US looks for its own "Iron Dome" missile defense system to protect troops in harm's way

Lisa Daftari:
American defense contractor Raytheon and Israel's Rafael Advanced Defense Systems who work together developing Israel's Iron Dome-the highly-acclaimed mobile air defense system that has become critical to Israel's national security-are now collaborating on an American prototype.

The U.S. version of the missile system would help protect U.S. forces in advanced combat positions around the world from a variety of threats including cruise missiles, rockets and UAV's.

A 2015 trademark filing by Raytheon lists the "SkyHunter," described as a ground-based missile interceptor system with a guided missile that has electro-optic sensors and adjustable steering fins to track and destroy incoming enemy rockets, missiles, artillery and mortars.

Raytheon is the world's largest manufacturer of guided missiles and works with Israel's State-owned Rafael providing key components for Israel's highly-versatile electro-optic Tamir interceptor missile.

In April, the U.S. successfully tested a modified Tamir missile from a Multi-Missile Launcher (MML) at the White Sands Missile Range, New Mexico successfully intercepting a target drone.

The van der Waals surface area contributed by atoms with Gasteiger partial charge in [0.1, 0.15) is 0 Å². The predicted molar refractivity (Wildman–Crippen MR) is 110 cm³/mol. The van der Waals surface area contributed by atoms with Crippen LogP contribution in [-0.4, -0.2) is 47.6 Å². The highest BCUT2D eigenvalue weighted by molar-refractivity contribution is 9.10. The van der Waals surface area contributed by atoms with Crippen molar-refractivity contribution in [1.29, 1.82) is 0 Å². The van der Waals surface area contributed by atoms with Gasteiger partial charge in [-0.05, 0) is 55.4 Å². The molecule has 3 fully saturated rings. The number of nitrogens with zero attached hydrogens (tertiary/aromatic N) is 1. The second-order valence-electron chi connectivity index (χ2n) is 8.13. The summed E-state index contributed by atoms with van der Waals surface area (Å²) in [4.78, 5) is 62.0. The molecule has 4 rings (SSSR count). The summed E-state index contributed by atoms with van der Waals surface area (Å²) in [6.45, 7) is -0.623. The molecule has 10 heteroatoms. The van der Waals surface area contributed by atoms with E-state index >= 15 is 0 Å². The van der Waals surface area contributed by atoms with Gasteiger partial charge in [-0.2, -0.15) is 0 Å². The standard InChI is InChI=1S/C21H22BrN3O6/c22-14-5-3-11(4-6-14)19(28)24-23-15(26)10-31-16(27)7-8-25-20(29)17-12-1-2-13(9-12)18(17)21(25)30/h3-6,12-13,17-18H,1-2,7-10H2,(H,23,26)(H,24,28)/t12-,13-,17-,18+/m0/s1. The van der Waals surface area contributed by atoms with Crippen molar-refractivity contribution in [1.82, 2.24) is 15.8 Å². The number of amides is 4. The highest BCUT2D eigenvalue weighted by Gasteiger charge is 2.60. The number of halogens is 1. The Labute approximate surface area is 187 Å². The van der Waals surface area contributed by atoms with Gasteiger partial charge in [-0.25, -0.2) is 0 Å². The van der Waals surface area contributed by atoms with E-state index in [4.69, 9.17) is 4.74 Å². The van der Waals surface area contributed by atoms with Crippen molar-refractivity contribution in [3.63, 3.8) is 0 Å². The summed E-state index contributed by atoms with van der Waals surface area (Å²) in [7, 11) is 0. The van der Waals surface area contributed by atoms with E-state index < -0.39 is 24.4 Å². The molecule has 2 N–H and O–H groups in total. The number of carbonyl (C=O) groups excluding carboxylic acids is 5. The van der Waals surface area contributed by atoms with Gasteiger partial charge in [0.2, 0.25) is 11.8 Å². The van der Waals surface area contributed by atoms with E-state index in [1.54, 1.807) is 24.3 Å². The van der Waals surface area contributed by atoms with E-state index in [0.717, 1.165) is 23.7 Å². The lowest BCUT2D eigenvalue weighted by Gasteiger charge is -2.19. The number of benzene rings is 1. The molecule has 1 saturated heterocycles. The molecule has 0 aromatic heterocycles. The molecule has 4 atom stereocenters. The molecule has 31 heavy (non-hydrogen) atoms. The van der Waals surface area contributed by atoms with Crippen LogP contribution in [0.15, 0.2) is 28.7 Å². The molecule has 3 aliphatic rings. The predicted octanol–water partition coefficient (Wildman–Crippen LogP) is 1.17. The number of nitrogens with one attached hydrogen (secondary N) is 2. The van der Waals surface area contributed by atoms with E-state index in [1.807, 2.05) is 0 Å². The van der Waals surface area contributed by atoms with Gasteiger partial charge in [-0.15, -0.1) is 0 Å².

The missile system is one of several under consideration by the U.S. Army, though the production costs and successful track record would make a Raytheon/Rafael produced system an ideal proposition for the U.S., Yosi Druker, vice president and head of the air superiority systems sector at Rafael told Sightline's Defense News.

The missiles would be built in the U.S., rendered compatible for American military standards and "100 percent Raytheon," said Druker, who added that intelligence sharing would be vital and another valuable asset to the project.
There is more.

For an administration that came into office opposing missile defense systems, the Obama team appears to have changed its mind and sees the wisdom of such programs.  Israel has been a real life test of such systems and proved their worth.   The system is smart enough not to launch if it is clear the incoming missile is not headed toward a protected area or enclave.


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